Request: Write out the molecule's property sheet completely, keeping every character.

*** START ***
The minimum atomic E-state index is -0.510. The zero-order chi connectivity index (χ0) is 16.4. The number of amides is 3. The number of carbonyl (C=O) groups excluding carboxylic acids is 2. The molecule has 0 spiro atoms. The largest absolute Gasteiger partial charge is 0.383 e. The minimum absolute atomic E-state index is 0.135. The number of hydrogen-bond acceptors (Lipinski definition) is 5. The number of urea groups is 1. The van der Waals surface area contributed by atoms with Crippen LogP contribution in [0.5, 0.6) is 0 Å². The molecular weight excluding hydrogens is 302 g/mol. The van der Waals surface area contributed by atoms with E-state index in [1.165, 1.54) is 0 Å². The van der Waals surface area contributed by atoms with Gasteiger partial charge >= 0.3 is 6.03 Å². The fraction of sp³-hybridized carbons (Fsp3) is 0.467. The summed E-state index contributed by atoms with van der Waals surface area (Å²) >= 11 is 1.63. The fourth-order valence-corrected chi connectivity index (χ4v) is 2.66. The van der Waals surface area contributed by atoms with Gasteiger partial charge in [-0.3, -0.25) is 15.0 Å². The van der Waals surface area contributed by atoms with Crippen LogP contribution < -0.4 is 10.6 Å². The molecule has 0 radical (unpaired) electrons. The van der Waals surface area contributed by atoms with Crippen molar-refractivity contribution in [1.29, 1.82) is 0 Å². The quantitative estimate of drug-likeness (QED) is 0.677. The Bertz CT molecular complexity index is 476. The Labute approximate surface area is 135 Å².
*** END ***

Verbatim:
The minimum atomic E-state index is -0.510. The zero-order chi connectivity index (χ0) is 16.4. The number of amides is 3. The number of carbonyl (C=O) groups excluding carboxylic acids is 2. The molecule has 0 spiro atoms. The largest absolute Gasteiger partial charge is 0.383 e. The minimum absolute atomic E-state index is 0.135. The number of hydrogen-bond acceptors (Lipinski definition) is 5. The number of urea groups is 1. The van der Waals surface area contributed by atoms with Crippen LogP contribution in [0.5, 0.6) is 0 Å². The molecular weight excluding hydrogens is 302 g/mol. The van der Waals surface area contributed by atoms with E-state index in [1.165, 1.54) is 0 Å². The van der Waals surface area contributed by atoms with Gasteiger partial charge >= 0.3 is 6.03 Å². The fraction of sp³-hybridized carbons (Fsp3) is 0.467. The summed E-state index contributed by atoms with van der Waals surface area (Å²) >= 11 is 1.63. The fourth-order valence-corrected chi connectivity index (χ4v) is 2.66. The van der Waals surface area contributed by atoms with Gasteiger partial charge in [-0.3, -0.25) is 15.0 Å². The van der Waals surface area contributed by atoms with Crippen LogP contribution < -0.4 is 10.6 Å². The molecule has 0 radical (unpaired) electrons. The van der Waals surface area contributed by atoms with Crippen molar-refractivity contribution in [1.29, 1.82) is 0 Å². The quantitative estimate of drug-likeness (QED) is 0.677. The Bertz CT molecular complexity index is 476. The Labute approximate surface area is 135 Å².